Eribulin Improves Survival in Advanced Sarcoma
A statistically significant improvement in overall survival has been noted in a phase 3 trial in patients with advanced soft tissue sarcoma after treatment with eribulin (Halaven, Eisai) when compared with dacarbazine.
The manufacturer says that it will submit an application for approval of the drug in sarcoma based on these data, which are currently unspecified but will be presented at a medical meeting later in the year.
Eribulin is marketed for use in breast cancer; it was approved in the United States in 2010 on the basis of a phase 3 trial in heavily pretreated metastatic breast cancer patients, where it showed improved survival compared with physician’s choice of treatment.
The new data in sarcoma come from Study 309, a randomized open-label multicenter trial conducted in 452 patients with locally advanced or recurrent and/or metastatic adipocytic sarcoma or leiomyosarcoma. These patients had disease progression following two standard therapies, which must have included an anthracycline and at least one additional regimen after anthracycline failure.
The trial compared treatment with eribulin mesylate (1.4 mg/m² administered intravenously on days 1 and 8 of a 21-day cycle) versus dacarbazine (intravenously on day 1 of every 21 days, for a dose range of 850 mg/m² to 1200 mg/m²).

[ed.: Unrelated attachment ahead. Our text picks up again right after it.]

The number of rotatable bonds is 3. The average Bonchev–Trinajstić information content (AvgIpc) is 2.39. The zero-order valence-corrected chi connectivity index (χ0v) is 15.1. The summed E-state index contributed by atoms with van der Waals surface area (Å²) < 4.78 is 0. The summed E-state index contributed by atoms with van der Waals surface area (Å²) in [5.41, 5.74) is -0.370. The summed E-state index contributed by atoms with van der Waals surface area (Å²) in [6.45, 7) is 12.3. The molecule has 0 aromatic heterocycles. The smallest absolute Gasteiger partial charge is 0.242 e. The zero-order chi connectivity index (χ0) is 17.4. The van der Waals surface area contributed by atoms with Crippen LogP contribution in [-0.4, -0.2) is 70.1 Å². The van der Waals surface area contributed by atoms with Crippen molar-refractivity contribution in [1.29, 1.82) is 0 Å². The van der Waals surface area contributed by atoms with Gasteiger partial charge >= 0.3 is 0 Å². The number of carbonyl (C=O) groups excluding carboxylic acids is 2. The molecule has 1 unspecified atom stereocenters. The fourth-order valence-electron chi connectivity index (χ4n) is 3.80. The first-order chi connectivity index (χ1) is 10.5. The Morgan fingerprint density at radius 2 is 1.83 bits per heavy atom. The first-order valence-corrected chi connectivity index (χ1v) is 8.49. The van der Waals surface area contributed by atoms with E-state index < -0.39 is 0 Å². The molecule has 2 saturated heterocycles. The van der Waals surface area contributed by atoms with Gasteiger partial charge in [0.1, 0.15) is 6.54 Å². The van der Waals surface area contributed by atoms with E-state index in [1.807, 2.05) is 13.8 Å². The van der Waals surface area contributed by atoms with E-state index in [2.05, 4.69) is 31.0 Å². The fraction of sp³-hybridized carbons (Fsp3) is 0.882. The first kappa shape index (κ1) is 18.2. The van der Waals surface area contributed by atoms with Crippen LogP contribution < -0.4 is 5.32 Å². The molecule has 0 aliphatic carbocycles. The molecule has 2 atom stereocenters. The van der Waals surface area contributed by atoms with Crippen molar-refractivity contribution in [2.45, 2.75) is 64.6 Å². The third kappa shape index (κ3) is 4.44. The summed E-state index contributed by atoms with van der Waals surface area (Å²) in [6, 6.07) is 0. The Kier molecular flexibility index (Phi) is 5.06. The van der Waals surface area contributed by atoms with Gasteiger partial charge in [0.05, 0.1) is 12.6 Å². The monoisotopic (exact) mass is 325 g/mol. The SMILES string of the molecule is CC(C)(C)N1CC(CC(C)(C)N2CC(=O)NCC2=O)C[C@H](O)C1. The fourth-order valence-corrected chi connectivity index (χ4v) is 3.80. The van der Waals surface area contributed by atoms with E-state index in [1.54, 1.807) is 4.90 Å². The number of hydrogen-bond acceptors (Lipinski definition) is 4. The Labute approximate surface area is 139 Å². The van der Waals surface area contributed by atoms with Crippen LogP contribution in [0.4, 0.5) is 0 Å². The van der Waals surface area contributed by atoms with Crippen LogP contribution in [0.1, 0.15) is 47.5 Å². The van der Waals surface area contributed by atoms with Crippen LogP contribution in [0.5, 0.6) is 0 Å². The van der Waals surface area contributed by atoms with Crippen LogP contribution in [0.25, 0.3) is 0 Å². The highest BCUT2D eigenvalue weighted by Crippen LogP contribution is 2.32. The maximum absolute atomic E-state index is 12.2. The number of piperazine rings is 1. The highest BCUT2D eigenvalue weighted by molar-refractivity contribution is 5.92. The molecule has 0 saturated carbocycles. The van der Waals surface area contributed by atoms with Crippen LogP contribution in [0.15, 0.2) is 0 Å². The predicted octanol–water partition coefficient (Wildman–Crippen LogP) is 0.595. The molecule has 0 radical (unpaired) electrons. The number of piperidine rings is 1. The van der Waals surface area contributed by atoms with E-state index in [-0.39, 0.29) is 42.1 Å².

No results have yet been reported, other than the top-line finding that the primary end point of overall survival was significantly longer with eribulin.
In this study, the most common adverse events observed in the eribulin group were neutropenia, fatigue, nausea, alopecia, and constipation, according to the company.
“The study results show the potential role of eribulin for the treatment of patients with soft tissue sarcoma, where a need exists for additional treatment options,” said Kenichi Nomoto, PhD, president of the oncology product creation unit at Eisai.
The company will seek approval for sarcoma in the United States, Europe, and in Japan.
In the United States, the drug has been granted orphan drug designation for the indication of soft tissue sarcoma by the US Food and Drug Administration.
Approximately 12,000 cases of soft tissue sarcoma will be diagnosed in the United States in 2015, and 4700 Americans are expected to die of the disease. While many patients with soft tissue sarcoma are diagnosed early in their disease and are curable with surgery, outcomes for patients with advanced or metastatic disease are poor, and median survival is around 1 year or less, the company noted.
Please note articles posted on this site are only current as of the date of posting. Therefore, some information may be out of date at this time.